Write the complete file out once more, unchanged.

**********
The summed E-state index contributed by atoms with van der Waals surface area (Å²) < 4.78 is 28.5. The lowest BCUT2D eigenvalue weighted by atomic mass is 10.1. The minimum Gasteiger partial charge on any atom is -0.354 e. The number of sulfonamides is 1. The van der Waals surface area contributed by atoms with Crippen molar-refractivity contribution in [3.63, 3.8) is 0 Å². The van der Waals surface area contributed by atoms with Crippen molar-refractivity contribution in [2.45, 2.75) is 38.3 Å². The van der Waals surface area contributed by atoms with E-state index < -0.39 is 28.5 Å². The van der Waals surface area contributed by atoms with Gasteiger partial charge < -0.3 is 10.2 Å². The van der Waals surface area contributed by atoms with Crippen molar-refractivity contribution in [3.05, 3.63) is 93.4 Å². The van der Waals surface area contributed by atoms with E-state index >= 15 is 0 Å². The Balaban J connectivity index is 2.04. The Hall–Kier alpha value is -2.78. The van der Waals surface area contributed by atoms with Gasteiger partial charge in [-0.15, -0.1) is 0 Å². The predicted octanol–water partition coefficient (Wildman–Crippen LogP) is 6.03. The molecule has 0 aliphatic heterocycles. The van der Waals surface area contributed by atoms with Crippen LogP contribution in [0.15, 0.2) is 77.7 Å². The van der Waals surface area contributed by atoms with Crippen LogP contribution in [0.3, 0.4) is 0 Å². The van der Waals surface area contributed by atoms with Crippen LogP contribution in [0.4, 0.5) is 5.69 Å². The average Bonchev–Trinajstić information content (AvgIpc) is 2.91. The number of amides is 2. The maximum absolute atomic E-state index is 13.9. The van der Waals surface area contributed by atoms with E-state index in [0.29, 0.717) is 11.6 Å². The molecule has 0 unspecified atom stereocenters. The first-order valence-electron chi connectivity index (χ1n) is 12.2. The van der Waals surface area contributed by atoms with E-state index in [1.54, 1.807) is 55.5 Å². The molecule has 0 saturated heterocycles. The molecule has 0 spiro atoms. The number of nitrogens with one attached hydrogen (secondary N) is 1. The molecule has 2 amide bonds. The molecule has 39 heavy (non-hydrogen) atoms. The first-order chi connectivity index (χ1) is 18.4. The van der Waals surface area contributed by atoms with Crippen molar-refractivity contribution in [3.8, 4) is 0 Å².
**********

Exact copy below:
The summed E-state index contributed by atoms with van der Waals surface area (Å²) < 4.78 is 28.5. The lowest BCUT2D eigenvalue weighted by atomic mass is 10.1. The minimum Gasteiger partial charge on any atom is -0.354 e. The number of sulfonamides is 1. The van der Waals surface area contributed by atoms with Crippen molar-refractivity contribution in [3.63, 3.8) is 0 Å². The van der Waals surface area contributed by atoms with Crippen molar-refractivity contribution in [2.45, 2.75) is 38.3 Å². The van der Waals surface area contributed by atoms with E-state index < -0.39 is 28.5 Å². The van der Waals surface area contributed by atoms with Gasteiger partial charge < -0.3 is 10.2 Å². The van der Waals surface area contributed by atoms with Crippen molar-refractivity contribution in [3.05, 3.63) is 93.4 Å². The van der Waals surface area contributed by atoms with E-state index >= 15 is 0 Å². The Balaban J connectivity index is 2.04. The Hall–Kier alpha value is -2.78. The van der Waals surface area contributed by atoms with Gasteiger partial charge in [-0.15, -0.1) is 0 Å². The predicted octanol–water partition coefficient (Wildman–Crippen LogP) is 6.03. The molecule has 0 aliphatic heterocycles. The van der Waals surface area contributed by atoms with Crippen LogP contribution in [0.15, 0.2) is 77.7 Å². The van der Waals surface area contributed by atoms with Crippen LogP contribution in [0.3, 0.4) is 0 Å². The van der Waals surface area contributed by atoms with Crippen LogP contribution in [0.4, 0.5) is 5.69 Å². The average Bonchev–Trinajstić information content (AvgIpc) is 2.91. The number of amides is 2. The maximum absolute atomic E-state index is 13.9. The van der Waals surface area contributed by atoms with E-state index in [0.29, 0.717) is 11.6 Å². The molecule has 0 unspecified atom stereocenters. The first-order valence-electron chi connectivity index (χ1n) is 12.2. The van der Waals surface area contributed by atoms with E-state index in [1.54, 1.807) is 55.5 Å². The molecule has 0 saturated heterocycles. The molecule has 0 spiro atoms. The number of nitrogens with one attached hydrogen (secondary N) is 1. The molecule has 2 amide bonds. The molecule has 39 heavy (non-hydrogen) atoms. The first-order chi connectivity index (χ1) is 18.4. The van der Waals surface area contributed by atoms with Crippen molar-refractivity contribution in [3.8, 4) is 0 Å².